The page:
Fort Brooke as a military outpost
In 1823, Colonels George Mercer Brooke and James Gadsden of the United States Army were ordered to establish a military presence on Tampa Bay in the newly acquired Florida Territory to contain the Seminole Indians and curtail illegal activities along the Gulf coast. On 10 January 1824, Brooke and four full companies of the U.S. 4th Infantry Regiment from Pensacola established "Cantonment Brooke" at the mouth of the Hillsborough River, just about where today's Tampa Convention Center sits in downtown Tampa. The site was marked by a huge hickory tree atop an ancient Indian mound, most likely built by the Tocobaga culture centuries before. Brooke directed his troops to clear the area for the construction of a wooden log fort and support buildings, but he ordered that several ancient live oak trees inside the encampment be spared to provide shade and cheer. In 1824, the post was officially rechristened Fort Brooke.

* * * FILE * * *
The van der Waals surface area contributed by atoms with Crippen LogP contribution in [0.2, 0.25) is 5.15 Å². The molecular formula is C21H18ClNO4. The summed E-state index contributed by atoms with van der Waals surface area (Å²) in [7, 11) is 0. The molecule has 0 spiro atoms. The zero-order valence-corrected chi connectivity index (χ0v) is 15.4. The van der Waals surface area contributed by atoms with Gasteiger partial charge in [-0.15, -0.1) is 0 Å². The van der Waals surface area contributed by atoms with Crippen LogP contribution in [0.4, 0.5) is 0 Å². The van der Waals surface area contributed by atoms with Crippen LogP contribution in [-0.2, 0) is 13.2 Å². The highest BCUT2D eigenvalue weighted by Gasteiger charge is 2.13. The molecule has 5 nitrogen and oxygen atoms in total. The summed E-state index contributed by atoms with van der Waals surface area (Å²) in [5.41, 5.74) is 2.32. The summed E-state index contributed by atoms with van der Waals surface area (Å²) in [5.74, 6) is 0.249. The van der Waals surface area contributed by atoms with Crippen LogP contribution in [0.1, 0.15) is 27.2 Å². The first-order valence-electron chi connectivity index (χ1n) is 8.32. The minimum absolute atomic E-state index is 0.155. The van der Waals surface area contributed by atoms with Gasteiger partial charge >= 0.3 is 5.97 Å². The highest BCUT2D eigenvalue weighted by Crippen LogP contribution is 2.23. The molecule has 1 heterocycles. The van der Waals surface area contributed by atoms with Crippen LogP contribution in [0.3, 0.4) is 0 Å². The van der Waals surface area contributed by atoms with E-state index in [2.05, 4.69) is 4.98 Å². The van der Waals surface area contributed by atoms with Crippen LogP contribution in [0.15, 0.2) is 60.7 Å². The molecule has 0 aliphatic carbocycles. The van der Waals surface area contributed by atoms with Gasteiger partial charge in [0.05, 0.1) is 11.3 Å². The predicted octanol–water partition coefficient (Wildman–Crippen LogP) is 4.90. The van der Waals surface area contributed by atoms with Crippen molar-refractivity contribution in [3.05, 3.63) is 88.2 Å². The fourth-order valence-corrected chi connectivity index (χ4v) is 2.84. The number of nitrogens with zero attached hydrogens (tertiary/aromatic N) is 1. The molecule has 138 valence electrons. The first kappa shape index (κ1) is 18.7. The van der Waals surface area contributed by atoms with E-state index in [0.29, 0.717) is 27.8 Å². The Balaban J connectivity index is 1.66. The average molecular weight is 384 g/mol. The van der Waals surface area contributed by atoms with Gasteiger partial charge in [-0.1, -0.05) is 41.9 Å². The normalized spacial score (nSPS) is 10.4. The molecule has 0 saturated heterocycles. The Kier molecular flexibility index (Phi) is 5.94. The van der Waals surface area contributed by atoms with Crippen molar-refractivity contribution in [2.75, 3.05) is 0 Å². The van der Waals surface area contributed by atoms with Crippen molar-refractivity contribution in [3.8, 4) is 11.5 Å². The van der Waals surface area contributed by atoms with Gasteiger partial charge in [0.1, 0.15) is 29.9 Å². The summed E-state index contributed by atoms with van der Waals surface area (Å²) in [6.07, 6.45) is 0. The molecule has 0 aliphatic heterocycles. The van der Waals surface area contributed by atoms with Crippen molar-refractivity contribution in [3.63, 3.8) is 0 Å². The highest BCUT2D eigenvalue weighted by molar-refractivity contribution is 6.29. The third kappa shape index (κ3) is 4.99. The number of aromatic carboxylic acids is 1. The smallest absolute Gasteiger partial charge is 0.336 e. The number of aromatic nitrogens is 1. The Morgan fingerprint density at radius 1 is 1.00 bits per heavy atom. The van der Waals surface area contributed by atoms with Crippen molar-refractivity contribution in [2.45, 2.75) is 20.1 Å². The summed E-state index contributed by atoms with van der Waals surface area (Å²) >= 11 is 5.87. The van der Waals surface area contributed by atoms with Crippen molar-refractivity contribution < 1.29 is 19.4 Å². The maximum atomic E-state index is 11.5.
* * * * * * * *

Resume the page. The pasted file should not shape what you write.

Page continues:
Fort Brooke would serve as a major outpost on Florida's west coast during all three Seminole Indian Wars and the Civil War. The fort also played a part in the development of the village of Tampa. In October 1863, the small Civil War Battle of Fort Brooke was fought nearby. On May 6, 1864, both Fort Brooke and Tampa were captured by Union forces. As Tampa languished during the 1870s and early 1880s, so did Fort Brooke. The last roll call of soldiers occurred in 1882 and the post was decommissioned by the US Army in 1883.
Fort Brooke as an incorporated town
Brown, Cantor. Tampa Before the Civil War. University of Tampa Press. 1-879852-64-0